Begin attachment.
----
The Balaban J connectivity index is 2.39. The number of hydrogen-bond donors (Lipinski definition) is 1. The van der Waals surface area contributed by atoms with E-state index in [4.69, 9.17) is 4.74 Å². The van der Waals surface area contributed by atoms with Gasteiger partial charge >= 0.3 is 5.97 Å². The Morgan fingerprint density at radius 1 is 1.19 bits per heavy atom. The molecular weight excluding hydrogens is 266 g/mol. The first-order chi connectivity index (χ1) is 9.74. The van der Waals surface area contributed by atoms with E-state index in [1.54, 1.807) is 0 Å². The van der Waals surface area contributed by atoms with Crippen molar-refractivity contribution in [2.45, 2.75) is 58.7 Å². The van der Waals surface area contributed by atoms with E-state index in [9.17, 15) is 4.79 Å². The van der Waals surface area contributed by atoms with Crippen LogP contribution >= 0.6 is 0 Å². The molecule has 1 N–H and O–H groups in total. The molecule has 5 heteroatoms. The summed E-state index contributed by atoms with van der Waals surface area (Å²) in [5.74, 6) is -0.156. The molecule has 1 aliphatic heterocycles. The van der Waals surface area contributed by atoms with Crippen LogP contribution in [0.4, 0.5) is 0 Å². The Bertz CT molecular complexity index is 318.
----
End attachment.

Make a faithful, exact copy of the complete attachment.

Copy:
The Balaban J connectivity index is 2.39. The number of hydrogen-bond donors (Lipinski definition) is 1. The van der Waals surface area contributed by atoms with E-state index in [4.69, 9.17) is 4.74 Å². The van der Waals surface area contributed by atoms with Gasteiger partial charge >= 0.3 is 5.97 Å². The Morgan fingerprint density at radius 1 is 1.19 bits per heavy atom. The molecular weight excluding hydrogens is 266 g/mol. The first-order chi connectivity index (χ1) is 9.74. The van der Waals surface area contributed by atoms with E-state index in [1.54, 1.807) is 0 Å². The van der Waals surface area contributed by atoms with Crippen molar-refractivity contribution in [2.45, 2.75) is 58.7 Å². The van der Waals surface area contributed by atoms with E-state index in [9.17, 15) is 4.79 Å². The van der Waals surface area contributed by atoms with Crippen LogP contribution >= 0.6 is 0 Å². The molecule has 1 N–H and O–H groups in total. The molecule has 5 heteroatoms. The summed E-state index contributed by atoms with van der Waals surface area (Å²) in [5.74, 6) is -0.156. The molecule has 1 aliphatic heterocycles. The van der Waals surface area contributed by atoms with Crippen LogP contribution in [0.4, 0.5) is 0 Å². The Bertz CT molecular complexity index is 318.